Tuesday, 25 October 2011
Travel Adventures: Culture Capital to the Bright Lights Big City.
Sampling the local cuisine of snake in Solo made me realise the beauty of travelling and how unique it is at giving strange, exciting and nerve racking opportunities to people. Snake didn't taste amazing but the whole experience of being in a very Indonesian place, surrounded by locals, watching a man sift through his bag of snakes, really is my idea of a travel experience that is hard to forget. It is events like that which stick out in your mind once you are home, not necessarily the times you spent doing the same thing as 100 other tourists on an organised tour.
Yogyakarta, or Jogja as the locals say, was a place I had been looking forward to visiting since the start of the trip. We arrived with expectations of seeing fabulous displays of Indonesian culture, food, religion and people and our five nights there suggested it ticked all the boxes. We arrived and an immediate feel of relaxation and friendliness was obviously present. Yogyakarta is surrounded by two of South East Asia's most prominent religious temples. Having mastered the roads in The Philippines and Borneo we rented motorbikes for the 40km drive out of the City to Borobudur - an 8th Century Buddhist monument famed for being one of the largest of its kind.
The grounds of Borobudur are green, tranquil and calming, an atmosphere the insides of the temple more than hold true to. We spent over two hours wandering the six layers and 504 Buddha statues that help comprise the impressive structure, snapping pictures, marveling at ancient stonework and staring at the picturesque views across the Javanese landscape. The sunset was sublime and it made the drive home go too quickly. Winding through valleys and passing between rice paddies made it difficult to dodge the temptation of taking your eyes off the road.
The next day we continued our temple trend. This time heading East to the Hindu temple of Prambanan. Although not quite as well preserved at Borobudur it remains impressive in the sunset light. Had it not been for our getting lost in the City outskirts for a few hours we had planned to spend more time exploring but I think what we did in the evening more than made up for any time lost. The Ramayana Ballet Group perform the Hindu story of Rama and Sita in an open air theater in front of the 9th Century temple. My camera battery painfully died at the wrong moment but fortunately the sight of the performance against the back drop of the spot lit Hindu temple will stick in the mind forever.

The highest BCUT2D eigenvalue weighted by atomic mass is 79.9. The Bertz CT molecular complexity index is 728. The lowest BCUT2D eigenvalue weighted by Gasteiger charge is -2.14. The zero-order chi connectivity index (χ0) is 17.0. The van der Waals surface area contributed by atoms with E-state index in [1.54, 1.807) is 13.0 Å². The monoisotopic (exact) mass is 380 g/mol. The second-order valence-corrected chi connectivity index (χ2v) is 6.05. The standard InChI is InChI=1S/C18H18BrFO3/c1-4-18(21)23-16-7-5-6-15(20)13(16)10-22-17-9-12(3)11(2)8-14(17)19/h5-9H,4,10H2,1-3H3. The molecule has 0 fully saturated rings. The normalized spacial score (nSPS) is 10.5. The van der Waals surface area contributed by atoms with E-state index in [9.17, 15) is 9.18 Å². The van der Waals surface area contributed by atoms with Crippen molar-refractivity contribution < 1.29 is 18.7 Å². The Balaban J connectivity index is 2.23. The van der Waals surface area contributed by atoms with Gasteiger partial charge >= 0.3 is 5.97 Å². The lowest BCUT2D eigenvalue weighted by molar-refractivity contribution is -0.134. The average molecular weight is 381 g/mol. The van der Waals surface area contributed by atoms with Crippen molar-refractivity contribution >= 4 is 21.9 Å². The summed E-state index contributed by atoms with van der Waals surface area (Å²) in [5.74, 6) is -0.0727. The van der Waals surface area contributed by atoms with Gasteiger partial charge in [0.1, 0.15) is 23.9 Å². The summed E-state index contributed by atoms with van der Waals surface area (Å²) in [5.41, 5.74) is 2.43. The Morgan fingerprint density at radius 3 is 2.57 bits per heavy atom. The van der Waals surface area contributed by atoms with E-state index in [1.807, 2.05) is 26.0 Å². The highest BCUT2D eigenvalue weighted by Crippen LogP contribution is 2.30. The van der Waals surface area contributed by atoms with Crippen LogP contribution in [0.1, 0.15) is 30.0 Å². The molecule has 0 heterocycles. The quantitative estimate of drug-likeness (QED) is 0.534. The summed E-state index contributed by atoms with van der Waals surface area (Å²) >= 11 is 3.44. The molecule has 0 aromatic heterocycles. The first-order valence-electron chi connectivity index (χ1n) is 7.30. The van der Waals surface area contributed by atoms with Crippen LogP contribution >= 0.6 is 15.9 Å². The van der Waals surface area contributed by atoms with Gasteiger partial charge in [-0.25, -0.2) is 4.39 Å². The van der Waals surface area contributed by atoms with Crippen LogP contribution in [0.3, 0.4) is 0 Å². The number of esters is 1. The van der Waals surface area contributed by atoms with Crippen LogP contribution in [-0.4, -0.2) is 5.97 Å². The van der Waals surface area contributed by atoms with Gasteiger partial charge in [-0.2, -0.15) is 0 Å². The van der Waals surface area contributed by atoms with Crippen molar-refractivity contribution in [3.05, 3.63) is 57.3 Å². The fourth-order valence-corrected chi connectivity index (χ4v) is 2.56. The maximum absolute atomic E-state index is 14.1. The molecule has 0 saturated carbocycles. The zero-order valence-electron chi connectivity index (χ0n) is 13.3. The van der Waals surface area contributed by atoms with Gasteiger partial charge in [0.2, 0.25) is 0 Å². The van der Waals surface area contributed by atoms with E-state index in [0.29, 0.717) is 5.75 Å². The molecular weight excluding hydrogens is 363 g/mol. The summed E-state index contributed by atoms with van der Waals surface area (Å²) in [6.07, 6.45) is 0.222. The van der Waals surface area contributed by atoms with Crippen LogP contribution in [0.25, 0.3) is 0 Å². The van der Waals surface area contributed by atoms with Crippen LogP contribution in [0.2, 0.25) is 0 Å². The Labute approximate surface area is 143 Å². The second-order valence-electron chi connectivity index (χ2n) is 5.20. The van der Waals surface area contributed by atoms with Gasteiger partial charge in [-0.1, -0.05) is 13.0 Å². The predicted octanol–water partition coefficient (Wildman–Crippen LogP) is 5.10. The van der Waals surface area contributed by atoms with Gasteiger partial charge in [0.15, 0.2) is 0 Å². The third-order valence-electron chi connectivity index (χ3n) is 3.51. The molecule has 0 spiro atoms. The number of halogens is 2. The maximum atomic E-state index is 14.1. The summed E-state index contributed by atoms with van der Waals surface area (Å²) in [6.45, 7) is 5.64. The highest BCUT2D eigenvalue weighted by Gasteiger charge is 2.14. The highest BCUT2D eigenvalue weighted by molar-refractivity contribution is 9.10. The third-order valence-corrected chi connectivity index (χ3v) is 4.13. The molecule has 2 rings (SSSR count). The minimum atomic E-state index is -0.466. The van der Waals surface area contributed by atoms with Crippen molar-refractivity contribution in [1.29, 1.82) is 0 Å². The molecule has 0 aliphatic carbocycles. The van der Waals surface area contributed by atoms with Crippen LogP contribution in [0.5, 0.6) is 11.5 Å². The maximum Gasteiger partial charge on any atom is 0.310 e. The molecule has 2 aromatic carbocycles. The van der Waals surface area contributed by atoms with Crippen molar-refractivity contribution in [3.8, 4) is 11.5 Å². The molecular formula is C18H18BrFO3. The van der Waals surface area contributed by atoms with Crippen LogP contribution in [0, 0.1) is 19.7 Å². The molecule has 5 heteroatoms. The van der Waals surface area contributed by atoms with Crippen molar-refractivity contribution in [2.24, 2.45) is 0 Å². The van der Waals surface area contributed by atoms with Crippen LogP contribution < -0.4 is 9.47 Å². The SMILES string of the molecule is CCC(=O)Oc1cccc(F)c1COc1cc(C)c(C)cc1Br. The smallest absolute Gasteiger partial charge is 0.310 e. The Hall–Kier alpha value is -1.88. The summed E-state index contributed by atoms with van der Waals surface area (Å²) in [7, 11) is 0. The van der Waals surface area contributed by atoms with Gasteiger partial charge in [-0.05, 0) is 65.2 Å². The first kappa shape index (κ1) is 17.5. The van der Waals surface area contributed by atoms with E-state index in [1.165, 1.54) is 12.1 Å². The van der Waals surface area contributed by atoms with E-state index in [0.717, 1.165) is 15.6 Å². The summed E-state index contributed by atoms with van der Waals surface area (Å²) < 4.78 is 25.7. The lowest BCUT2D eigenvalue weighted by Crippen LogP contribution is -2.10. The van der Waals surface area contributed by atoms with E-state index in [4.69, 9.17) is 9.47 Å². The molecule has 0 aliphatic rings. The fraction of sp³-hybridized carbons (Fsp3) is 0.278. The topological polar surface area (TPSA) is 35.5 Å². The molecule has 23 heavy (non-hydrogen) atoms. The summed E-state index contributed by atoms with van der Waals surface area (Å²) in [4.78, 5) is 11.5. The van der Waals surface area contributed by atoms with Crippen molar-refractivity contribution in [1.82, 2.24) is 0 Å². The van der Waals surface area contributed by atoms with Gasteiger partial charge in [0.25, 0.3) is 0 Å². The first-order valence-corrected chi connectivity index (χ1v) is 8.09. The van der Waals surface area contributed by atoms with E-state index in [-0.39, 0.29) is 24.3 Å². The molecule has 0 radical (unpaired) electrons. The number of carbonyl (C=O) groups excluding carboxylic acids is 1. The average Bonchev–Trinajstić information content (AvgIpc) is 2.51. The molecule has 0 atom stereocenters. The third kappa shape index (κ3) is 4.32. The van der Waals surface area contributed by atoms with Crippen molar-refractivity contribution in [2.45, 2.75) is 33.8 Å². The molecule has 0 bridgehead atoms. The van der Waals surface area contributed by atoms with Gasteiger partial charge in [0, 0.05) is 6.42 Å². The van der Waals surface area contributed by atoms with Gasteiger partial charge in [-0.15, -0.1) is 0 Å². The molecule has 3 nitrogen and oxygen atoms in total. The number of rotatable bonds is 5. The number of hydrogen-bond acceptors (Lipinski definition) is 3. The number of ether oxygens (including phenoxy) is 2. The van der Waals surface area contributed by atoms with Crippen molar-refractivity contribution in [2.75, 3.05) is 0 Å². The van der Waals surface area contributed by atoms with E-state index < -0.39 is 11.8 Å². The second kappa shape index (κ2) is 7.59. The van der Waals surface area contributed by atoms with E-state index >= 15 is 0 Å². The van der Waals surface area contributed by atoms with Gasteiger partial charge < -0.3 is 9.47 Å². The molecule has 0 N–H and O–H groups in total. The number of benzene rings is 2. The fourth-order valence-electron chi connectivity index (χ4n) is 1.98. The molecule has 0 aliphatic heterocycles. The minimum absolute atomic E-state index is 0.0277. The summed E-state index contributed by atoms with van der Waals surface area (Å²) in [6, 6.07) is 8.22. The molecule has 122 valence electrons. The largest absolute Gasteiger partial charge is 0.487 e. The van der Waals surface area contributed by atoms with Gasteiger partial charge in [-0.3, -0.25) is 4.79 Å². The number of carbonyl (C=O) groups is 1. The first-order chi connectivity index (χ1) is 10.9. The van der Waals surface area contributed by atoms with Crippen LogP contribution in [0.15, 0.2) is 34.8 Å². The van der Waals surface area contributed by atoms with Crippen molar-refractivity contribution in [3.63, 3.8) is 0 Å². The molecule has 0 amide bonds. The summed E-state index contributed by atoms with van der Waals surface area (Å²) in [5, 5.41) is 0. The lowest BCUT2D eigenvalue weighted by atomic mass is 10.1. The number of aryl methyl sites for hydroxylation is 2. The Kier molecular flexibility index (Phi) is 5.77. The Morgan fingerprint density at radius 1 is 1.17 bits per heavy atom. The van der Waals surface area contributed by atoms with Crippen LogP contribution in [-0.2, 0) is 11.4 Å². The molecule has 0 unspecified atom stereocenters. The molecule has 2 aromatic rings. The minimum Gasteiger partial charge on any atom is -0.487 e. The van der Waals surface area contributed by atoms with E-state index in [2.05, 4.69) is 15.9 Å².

With our culture tanks full to the brim and Yogyakarta firmly in our travel memories we moved on, heading West as we slowly made our way to Jakarta. Batu Karas, a sleepy fishing village on the south coast of Java, was positioned nicely to give our journey to the capitol a break. Learning to surf (or not swallow sea water) during the day and reading books at night it was a slow passed village life for a few days, a great way to prepare ourselves for what was coming in Jakarta.
Sharing a taxi with a Swedish traveller I asked him, "Do you like Jakarta?", knowing he had been before. He replied, "Know one likes Jakarta!". Not a great start but I thought I would form my own opinion. Unfortunately, I agree with him. It is boiling hot, pretty dirty and the people are the least friendly we came across in Indonesia. Most people are there for a flight to somewhere else, the city isn't built for tourists and when we were there many attractions were at a stand still for the end of Ramadan - an Islamic month of fasting.
The bright lights and buzz of Singapore were very welcome after Jakarta. Apart from the heat, being in Singapore felt more like home than anywhere we have been so far. I knew I would be returning in a month for the Formula One so it was good to get a bearing on the City. In Marina Bay, The Sands hotel has a rooftop garden equipped with infinite pool, bar, restaurant and panoramic views of the city. The modern buildings, designer shops and EXPENSE weren't hard to adapt to and we spent three days enjoying our cosmopolitan lifestyle. Sipping cocktails with the high fliers in Raffles and wandering the streets in awe of the imaginative architecture involved in creating the unique feel the city holds.
Another day, another boarder crossing and into Malaysia. After much debate we headed to Malaka on the West coast. Filled with history and charm it is easy to get to grips with a place like Malaka and much harder to leave. Kuala Lumpur was next on our hit list. It is a comfortable city with lot to do, most impressive are the iconic Petronas Towers lit up at night and the height of the skyline dominating KL tower.
Malaysia, without holding as unique a place in my heart as The Philippines or Indonesia, does tick a lot of boxes. After KL we spent two weeks sampling the best islands the peninsula has to offer and although the sun gods did not shine on us in Pulau (meaning island) Langkawi - not the best news on an island that boasts so many beaches - we kept ourselves entertained.
Luckily the weather on the East coast could not of been more contrasting. 35 degree beaming sunshine for five days! We slotted nicely into the category of 'beach bum' - splashing in the bath like water of the South China Sea during the day and sipping rum from the bottle by the time the moon was out.
Pulau Perhentian was where I spent my birthday and what a place to be! Captained by a 12 year old Malaysian we spent the afternoon island hopping, sunning on perfect beaches and mingling with turtles and sharks. It definitely entered the list of 'best birthdays' near the summit!
With only ten days before I set foot on English soil again I still have the jewel in my travel crown to come - The Singapore Formula One Grand Prix. I'm hoping for a long week and a half because at the moment, sat on a beach looking at the sunset, slipping back into the Yorkshire lifestyle seems pretty far away.